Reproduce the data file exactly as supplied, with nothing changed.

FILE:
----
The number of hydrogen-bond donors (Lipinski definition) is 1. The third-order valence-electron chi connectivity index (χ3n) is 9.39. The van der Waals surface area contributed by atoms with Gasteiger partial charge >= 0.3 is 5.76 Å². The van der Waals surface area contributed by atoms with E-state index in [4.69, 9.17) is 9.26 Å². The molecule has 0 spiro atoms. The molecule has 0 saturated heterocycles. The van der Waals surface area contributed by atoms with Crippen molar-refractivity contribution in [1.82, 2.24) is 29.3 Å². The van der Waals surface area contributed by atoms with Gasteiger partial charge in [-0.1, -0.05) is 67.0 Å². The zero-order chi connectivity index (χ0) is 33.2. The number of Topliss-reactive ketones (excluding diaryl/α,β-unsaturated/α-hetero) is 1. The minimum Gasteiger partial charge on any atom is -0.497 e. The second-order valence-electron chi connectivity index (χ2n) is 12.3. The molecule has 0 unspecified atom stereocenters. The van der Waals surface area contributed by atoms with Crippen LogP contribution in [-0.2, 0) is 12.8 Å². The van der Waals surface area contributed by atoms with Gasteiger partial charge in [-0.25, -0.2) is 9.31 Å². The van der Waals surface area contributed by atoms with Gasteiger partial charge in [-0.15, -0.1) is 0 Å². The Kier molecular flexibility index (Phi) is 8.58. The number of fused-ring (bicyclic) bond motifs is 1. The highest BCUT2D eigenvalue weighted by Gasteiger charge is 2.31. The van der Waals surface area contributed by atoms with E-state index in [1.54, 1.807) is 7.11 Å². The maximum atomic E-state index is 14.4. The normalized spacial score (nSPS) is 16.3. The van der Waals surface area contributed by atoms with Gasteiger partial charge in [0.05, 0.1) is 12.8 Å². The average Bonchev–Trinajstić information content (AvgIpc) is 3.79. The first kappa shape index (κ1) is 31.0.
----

The number of hydrogen-bond donors (Lipinski definition) is 1. The third-order valence-electron chi connectivity index (χ3n) is 9.39. The van der Waals surface area contributed by atoms with Gasteiger partial charge >= 0.3 is 5.76 Å². The van der Waals surface area contributed by atoms with E-state index in [4.69, 9.17) is 9.26 Å². The molecule has 0 spiro atoms. The molecule has 0 saturated heterocycles. The van der Waals surface area contributed by atoms with Crippen molar-refractivity contribution in [1.82, 2.24) is 29.3 Å². The van der Waals surface area contributed by atoms with Gasteiger partial charge in [-0.1, -0.05) is 67.0 Å². The zero-order chi connectivity index (χ0) is 33.2. The number of Topliss-reactive ketones (excluding diaryl/α,β-unsaturated/α-hetero) is 1. The minimum Gasteiger partial charge on any atom is -0.497 e. The second-order valence-electron chi connectivity index (χ2n) is 12.3. The molecule has 0 unspecified atom stereocenters. The van der Waals surface area contributed by atoms with Crippen LogP contribution in [-0.2, 0) is 12.8 Å². The van der Waals surface area contributed by atoms with Gasteiger partial charge in [-0.25, -0.2) is 9.31 Å². The van der Waals surface area contributed by atoms with Gasteiger partial charge in [-0.15, -0.1) is 0 Å². The Kier molecular flexibility index (Phi) is 8.58. The number of fused-ring (bicyclic) bond motifs is 1. The highest BCUT2D eigenvalue weighted by Gasteiger charge is 2.31. The van der Waals surface area contributed by atoms with E-state index in [1.54, 1.807) is 7.11 Å². The maximum atomic E-state index is 14.4. The normalized spacial score (nSPS) is 16.3. The van der Waals surface area contributed by atoms with Gasteiger partial charge in [0.05, 0.1) is 12.8 Å². The average Bonchev–Trinajstić information content (AvgIpc) is 3.79. The first kappa shape index (κ1) is 31.0.